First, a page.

Algorithms used for the digital implementation of pid control


Thread Starter

kufre bassey


i'm new in process control.

i'm working on a project which involves comparing algorithms used for the digital implementation of pid control. i guess i have to discretize the continuous time pid algorithm using the main algorithms. my research churned up euler, trapezoial and backward difference. are these the main algorithm upon which softwares for auto tuning pid controllers are made?

if they are please i need their various discretized version and their pseudo codes-based on the various discretized algorithms. please i'm still trying to understand the pid algorithm for digital implementation. feel free to offer all help if i'm going in the wrong direction. recommend precise materials on subject for me.

many thanks!
So, you probably already found this - but just in case you didn't ...

Implementing the basics of a PID loop in a PLC is remarkably simple - there are only a few lines of pseudo code. The PLC handles scan times, execution intervals etc for you. Of course, the hard part is allowing for all the corner cases - eg limiting setpoints and outputs correctly, anti-reset windup, calculating gains in the correct ranges etc. If you are using a non real-time OS then you have the added challenge of controlling the execution interval i.e. the "wait (dt)"

There is also a library of PID related stuff here ...

You mention Autotuning ... be warned, many commercial attempts at writing an auto-tuning algorithm in PLC's and DCS's are less than satisfactory and in some cases flat out don't work in the real world. If you are intending to write one yourself, it will not be an easy task.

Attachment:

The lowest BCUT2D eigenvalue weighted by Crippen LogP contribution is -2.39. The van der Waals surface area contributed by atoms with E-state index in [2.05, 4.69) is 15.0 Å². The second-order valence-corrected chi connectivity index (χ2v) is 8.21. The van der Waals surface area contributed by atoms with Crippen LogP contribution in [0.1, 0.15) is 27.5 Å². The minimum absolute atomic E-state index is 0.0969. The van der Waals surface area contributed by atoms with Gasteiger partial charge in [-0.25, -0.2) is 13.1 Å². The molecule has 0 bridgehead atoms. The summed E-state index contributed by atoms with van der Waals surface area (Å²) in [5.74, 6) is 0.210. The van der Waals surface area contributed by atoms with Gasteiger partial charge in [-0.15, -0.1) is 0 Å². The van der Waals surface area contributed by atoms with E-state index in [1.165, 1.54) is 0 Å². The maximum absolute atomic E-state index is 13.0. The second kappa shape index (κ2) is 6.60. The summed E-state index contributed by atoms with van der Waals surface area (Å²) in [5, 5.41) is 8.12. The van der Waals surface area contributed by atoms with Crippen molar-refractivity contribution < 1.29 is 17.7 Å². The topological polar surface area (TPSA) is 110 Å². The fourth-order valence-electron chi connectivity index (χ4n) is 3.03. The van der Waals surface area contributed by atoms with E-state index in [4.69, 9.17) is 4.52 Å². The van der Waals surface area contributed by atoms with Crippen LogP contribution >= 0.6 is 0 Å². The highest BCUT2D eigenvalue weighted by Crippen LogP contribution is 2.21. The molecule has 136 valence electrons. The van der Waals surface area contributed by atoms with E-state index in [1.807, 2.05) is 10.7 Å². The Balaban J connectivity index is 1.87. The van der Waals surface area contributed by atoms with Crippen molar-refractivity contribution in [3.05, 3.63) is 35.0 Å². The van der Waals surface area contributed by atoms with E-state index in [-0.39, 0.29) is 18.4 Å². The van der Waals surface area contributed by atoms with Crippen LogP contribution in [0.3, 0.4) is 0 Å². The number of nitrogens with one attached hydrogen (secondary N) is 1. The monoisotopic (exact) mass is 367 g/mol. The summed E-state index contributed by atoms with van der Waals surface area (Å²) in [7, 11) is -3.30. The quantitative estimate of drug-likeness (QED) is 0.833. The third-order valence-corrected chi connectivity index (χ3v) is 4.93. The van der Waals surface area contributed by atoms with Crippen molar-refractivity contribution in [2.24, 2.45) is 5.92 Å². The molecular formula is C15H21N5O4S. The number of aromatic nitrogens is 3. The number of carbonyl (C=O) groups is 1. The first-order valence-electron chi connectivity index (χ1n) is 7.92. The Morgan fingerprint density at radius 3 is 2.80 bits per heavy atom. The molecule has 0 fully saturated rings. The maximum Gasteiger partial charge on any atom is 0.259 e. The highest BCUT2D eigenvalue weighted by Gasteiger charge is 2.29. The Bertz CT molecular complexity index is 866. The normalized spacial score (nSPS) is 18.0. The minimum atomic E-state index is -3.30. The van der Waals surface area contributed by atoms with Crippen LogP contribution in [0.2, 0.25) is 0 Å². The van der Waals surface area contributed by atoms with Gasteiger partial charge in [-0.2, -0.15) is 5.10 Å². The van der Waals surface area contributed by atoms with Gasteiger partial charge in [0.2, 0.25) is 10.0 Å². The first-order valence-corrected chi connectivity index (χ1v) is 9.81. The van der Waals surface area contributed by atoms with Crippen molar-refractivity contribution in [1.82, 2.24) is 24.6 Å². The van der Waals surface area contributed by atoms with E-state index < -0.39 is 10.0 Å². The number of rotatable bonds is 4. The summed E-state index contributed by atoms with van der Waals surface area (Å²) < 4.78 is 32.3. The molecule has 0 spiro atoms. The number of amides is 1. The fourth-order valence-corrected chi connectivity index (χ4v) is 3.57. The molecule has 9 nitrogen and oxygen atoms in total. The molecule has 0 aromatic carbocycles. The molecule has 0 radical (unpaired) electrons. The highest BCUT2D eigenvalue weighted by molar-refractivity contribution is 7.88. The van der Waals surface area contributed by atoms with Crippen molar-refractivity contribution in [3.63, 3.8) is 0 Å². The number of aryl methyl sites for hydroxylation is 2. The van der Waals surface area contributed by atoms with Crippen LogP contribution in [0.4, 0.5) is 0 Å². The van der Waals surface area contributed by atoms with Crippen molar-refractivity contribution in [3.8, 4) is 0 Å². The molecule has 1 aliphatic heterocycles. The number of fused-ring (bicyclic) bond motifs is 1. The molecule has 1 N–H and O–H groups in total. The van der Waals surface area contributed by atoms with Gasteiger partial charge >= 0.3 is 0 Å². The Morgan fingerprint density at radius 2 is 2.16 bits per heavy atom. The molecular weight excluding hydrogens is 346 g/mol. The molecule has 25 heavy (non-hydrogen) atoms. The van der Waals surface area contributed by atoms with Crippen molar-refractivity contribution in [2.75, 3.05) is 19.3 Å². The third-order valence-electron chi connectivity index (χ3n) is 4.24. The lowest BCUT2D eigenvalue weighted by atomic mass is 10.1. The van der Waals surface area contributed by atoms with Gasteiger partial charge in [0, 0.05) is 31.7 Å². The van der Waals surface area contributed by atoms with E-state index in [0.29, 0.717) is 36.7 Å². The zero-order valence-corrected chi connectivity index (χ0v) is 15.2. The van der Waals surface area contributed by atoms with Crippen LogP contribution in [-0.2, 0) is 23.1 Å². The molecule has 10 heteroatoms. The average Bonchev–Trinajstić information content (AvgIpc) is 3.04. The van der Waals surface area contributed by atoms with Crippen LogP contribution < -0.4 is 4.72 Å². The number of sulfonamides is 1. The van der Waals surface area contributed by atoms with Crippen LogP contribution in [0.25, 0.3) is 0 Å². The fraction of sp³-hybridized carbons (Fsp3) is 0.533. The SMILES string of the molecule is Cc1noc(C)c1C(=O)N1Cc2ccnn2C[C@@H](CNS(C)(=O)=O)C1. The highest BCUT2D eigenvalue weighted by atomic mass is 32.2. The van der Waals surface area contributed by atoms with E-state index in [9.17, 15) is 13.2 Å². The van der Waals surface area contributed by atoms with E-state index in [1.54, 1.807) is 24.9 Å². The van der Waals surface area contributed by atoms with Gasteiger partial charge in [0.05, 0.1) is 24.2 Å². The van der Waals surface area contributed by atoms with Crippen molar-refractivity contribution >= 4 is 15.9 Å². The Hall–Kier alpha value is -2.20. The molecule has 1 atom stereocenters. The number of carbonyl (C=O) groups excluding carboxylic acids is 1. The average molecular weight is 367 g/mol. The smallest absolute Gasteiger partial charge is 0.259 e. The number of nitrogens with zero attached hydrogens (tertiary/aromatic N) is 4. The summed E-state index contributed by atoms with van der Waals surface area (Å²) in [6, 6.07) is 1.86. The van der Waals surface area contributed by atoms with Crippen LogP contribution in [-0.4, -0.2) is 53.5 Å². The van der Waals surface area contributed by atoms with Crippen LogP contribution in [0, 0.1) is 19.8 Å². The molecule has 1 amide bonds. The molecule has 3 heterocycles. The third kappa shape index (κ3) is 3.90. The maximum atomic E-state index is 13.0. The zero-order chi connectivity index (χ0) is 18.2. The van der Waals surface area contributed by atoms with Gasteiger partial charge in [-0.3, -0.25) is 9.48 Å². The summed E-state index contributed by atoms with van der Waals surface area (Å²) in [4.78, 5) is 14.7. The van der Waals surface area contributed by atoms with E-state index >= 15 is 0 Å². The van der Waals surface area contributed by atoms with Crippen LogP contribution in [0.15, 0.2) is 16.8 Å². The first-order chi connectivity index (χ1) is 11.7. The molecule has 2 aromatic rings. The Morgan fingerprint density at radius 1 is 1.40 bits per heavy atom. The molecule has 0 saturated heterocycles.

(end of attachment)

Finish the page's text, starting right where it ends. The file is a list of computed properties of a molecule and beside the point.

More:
Good luck
Each of the DCS (Distributed/Digital Control Systems) shows their PID algorithm in the details of their products. Very few PID function blocks for PLCs are as complete as the PID function blocks for the DCSs. The difference is that the PLC programmer must add these features in PLC logic if needed. However, when the basic PID algorithm lacks features such as open-loop windup protection, bumpless transfer, and derivative suppression on setpoint change, the programmer may not think of them. When the option appears as a DCS function block option as you configure your control strategy, you are forced to consider it.

Dick Caro
Richard H. Caro, CEO, CMC Associates
Certified Automation Professional (ISA)
Buy my books at the ISA Bookstore:
Wireless Networks for Industrial Automation
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Consumers Guide to Fieldbus Network Equipment for Process Control